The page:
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A stunning push near finish makes Pippig three-time champ

Men's Winner:Time:
M. Tanui, Kenya 2:09:16
Women's Winner:Time:
U. Pippig, Germany2:27:13
Men's Wheelchair WinnerTime:
H. Frei, Switzerland1:30:11
Women's Wheelchair WinnerTime:
J. Driscoll, United States1:52:54

By Dan Shaughnessy, Globe Staff

HOPKINTON TO BOSTON -- Could she be just a little more gracious, courageous, intelligent and charming? Is that possible?

Uta Pippig says all the right things, smiles at the right times and takes time to credit her rivals while applauding all competitors. And where is it written that anybody is allowed to look so good and fresh after running 26 miles with cramps and diarrhea?

1996 Men's and Women's champions Uta Pippig (l) and Moses Tanui. (Globe Staff Photo / Frank O'Brien)
This was a day when the backyard of Hopkinton High School was transformed into a road runner's Woodstock. It was a day when the 26 miles between Hopkinton and Copley Square became a tunnel of love and Gatorade stands. It was a day when almost 40,000 people attempted to run a marathon -- and most of them finished.

But let the record show that it was a female medical student from Germany who ruled the day as Boston celebrated 100 years of marathons with the grandest race in human history.

Overcoming intestinal difficulties and a 220-meter deficit after Heartbreak Hill, Pippig outfinished Kenya's Tegla Loroupe and won her third consecutive Boston Marathon in a time of 2 hours 27 minutes 12 seconds. She joins Clarence DeMar, Tarzan Brown, Johnny Kelley and Bill Rodgers in the pantheon of Boston favorites. Boston loves Uta.

``It was like the whole city was on its legs,'' said Pippig, who claimed a record winner's purse of $100,000. ``And I want to thank every person on the course today.

``I thought I could not catch Tegla. She was too far away. But some energy came back and I was flying. I think it was the crowd and the smell to win even with the little problems I had.''

Little problems. There is no delicate way to put this. Pippig had female issues at the worst possible time. She was in pain. She was a mess. And she thought about dropping out of the race.

``I had some problems with my period,'' Pippig said shyly. ``I didn't expect it would become this worse . . . diarrhea. I felt not nice so I used a lot of water around me so that I look better and also for my legs that I could clean it up a bit.''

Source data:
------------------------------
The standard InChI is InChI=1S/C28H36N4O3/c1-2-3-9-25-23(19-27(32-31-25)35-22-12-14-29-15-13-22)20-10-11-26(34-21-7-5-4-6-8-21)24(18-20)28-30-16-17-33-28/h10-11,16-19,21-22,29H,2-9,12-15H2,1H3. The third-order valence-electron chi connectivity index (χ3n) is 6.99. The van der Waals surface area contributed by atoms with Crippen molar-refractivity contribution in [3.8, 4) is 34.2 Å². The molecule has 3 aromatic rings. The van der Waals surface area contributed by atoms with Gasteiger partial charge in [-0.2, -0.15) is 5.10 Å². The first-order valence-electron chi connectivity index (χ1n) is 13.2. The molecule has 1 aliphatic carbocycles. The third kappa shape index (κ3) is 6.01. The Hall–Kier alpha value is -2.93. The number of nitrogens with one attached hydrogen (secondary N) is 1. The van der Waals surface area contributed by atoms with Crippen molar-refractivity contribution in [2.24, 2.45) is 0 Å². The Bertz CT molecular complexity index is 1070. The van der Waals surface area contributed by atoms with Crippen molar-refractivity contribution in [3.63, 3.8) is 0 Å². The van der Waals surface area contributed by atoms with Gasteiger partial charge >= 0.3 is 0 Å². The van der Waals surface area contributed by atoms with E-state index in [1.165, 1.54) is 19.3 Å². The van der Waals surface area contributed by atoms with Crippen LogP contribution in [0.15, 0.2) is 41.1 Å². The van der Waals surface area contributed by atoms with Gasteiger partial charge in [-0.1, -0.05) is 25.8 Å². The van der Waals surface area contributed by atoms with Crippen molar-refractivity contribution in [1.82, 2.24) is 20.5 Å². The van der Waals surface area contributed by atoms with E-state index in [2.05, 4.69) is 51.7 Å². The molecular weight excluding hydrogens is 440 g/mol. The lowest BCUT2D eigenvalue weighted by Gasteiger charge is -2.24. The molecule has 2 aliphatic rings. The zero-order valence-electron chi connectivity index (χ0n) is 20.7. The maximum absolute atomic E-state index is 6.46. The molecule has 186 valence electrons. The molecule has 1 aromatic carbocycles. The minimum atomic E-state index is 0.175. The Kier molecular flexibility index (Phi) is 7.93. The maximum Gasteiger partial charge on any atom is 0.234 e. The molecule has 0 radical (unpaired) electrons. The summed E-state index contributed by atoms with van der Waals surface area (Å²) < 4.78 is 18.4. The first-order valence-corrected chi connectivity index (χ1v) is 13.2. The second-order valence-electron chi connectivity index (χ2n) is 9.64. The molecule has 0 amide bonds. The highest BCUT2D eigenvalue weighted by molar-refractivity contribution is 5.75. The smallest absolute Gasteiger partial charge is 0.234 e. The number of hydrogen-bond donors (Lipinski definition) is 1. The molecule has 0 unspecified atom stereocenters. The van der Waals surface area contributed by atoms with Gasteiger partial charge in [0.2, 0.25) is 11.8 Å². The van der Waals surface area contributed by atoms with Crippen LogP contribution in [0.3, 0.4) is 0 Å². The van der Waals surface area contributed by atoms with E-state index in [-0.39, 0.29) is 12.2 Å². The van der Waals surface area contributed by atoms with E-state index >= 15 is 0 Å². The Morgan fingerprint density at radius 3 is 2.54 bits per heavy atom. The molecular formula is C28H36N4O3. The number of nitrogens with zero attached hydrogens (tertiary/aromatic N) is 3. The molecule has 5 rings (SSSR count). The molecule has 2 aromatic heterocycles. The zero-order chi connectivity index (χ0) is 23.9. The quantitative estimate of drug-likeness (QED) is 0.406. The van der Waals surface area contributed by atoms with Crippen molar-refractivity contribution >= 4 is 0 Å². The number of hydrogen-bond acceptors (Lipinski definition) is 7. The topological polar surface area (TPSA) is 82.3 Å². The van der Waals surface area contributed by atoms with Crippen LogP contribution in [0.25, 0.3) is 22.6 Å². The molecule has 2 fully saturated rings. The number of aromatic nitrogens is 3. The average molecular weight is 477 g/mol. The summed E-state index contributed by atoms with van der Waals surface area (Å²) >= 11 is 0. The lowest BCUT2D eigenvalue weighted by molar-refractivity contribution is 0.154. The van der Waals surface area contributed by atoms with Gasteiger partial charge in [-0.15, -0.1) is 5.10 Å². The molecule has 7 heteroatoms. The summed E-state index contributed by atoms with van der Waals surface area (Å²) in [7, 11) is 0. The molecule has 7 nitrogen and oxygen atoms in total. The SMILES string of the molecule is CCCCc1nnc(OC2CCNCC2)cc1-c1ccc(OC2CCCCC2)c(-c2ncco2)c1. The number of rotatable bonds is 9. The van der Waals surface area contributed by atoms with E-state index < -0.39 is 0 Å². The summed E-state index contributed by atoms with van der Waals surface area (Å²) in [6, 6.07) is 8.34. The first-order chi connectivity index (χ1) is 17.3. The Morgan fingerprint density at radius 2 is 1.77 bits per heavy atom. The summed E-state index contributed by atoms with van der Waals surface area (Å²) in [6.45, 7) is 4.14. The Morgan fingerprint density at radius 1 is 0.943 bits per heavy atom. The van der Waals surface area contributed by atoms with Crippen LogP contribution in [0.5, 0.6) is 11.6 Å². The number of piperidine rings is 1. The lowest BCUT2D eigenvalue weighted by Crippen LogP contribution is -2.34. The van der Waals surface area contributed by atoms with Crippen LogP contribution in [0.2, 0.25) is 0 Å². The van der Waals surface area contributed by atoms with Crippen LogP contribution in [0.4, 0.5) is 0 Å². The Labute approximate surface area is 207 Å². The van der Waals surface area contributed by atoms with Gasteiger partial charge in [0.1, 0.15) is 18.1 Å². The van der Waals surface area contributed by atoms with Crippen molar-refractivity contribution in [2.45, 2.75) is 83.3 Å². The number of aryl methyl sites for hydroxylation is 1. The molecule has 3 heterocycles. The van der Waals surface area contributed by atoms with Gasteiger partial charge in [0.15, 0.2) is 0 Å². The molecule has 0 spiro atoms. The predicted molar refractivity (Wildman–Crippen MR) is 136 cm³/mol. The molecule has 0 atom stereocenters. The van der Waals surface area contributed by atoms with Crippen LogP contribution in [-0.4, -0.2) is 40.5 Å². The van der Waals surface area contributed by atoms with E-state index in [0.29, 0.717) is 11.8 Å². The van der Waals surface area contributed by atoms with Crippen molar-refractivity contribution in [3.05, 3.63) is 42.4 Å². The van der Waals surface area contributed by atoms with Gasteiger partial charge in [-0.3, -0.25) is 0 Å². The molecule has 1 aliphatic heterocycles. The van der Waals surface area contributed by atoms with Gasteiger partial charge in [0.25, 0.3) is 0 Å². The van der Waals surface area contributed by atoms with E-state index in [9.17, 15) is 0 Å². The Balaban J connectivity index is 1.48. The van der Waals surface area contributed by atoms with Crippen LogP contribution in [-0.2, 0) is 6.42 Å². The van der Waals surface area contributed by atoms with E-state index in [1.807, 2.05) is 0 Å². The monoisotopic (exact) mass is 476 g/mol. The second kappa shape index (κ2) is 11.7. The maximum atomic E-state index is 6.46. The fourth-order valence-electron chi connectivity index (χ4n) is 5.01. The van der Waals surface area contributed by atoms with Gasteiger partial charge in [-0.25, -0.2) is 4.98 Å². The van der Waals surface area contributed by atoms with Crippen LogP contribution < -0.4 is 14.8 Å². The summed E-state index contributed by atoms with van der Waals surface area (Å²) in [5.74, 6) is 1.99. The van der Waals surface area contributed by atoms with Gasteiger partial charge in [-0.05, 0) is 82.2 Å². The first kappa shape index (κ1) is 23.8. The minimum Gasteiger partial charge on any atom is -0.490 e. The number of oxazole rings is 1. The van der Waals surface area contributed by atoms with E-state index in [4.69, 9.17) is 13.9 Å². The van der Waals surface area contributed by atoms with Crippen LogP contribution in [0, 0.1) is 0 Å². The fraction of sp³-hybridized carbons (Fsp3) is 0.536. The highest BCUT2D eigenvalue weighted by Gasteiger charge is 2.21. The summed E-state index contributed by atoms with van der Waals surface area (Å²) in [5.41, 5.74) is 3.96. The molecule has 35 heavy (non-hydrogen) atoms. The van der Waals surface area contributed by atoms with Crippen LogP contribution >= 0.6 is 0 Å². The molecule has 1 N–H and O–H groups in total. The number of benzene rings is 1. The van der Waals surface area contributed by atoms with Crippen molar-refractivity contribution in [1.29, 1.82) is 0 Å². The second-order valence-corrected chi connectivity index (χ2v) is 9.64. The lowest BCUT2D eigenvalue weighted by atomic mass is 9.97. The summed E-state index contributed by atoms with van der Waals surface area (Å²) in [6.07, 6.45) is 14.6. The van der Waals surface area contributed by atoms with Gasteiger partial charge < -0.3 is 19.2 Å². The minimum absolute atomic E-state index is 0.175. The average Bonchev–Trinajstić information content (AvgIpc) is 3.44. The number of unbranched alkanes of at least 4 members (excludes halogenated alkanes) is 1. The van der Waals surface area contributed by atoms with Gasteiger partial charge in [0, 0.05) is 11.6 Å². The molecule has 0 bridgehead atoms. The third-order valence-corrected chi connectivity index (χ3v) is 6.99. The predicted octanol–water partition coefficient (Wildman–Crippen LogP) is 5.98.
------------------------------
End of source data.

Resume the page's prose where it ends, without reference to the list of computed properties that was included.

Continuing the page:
It can't be easy to stay the course when you are exposed in this manner before television cameras and hundreds of thousands of spectators. Vanity is one thing. Dignity is another. And then there's pain.

``After 4 miles, I was thinking several times to drop out because it hurt so much,'' she said. ``But in the end, I won.''

She won because she found something to keep her going after Heartbreak Hill. And she won because Loroupe developed leg cramps and could not hold the lead.

The images are vivid. Running down Beacon Street, Pippig was gaining on Loroupe as the two ran toward Kenmore. Without breaking stride, Pippig grabbed a water bottle, ripped the plastic yellow top with her teeth, tossed the cap to the pavement, then took a sip. She kept running and gulped again. She raised the bottle to her lips for one final drink, gaining ground with each step.

Her thirst quenched, Pippig spiked the bottle to the ground, then sped past Loroupe like a Miata passing an 18-wheeler on an uphill grade of Route 495. The folks near Kenmore roared. She had made up 30 seconds in less than a mile.

Pippig mugged for the camera, looking wild and wide-eyed. She was Carlton Fisk after clanging a homer off the left-field foul pole. She was Larry Bird after stealing Isiah Thomas' pass to beat the Pistons. She was Bobby Orr flying through the air after beating the St. Louis Blues to win the Stanley Cup.

``It was amazing for me because so many people screamed even when it was not possible to win anymore,'' said Pippig. ``They said, `You can catch her.' And I said, `Come on, guys, it is such a big gap.' It was like a connection between us and I just started fighting and I imagined I could fly.''

Smiling through the pain, Pippig flew across the finish line. Then she did what she always does in Boston. She blew kisses.

It somehow seemed appropriate that that woman's race would provide the signature moment of the oversized, centennial event. Thirty years ago women could not run Boston, and as recently as 1980 a fraudulent female claimed victory while nobody was paying attention.

``I thought a lot about so many women who can start in this race,'' said Pippig. ``I feel good about it. It's equal now. Men and women can run together and it's much nicer now. Everyone should have the same right to do anything.

``It is a special thing, this Boston Marathon.''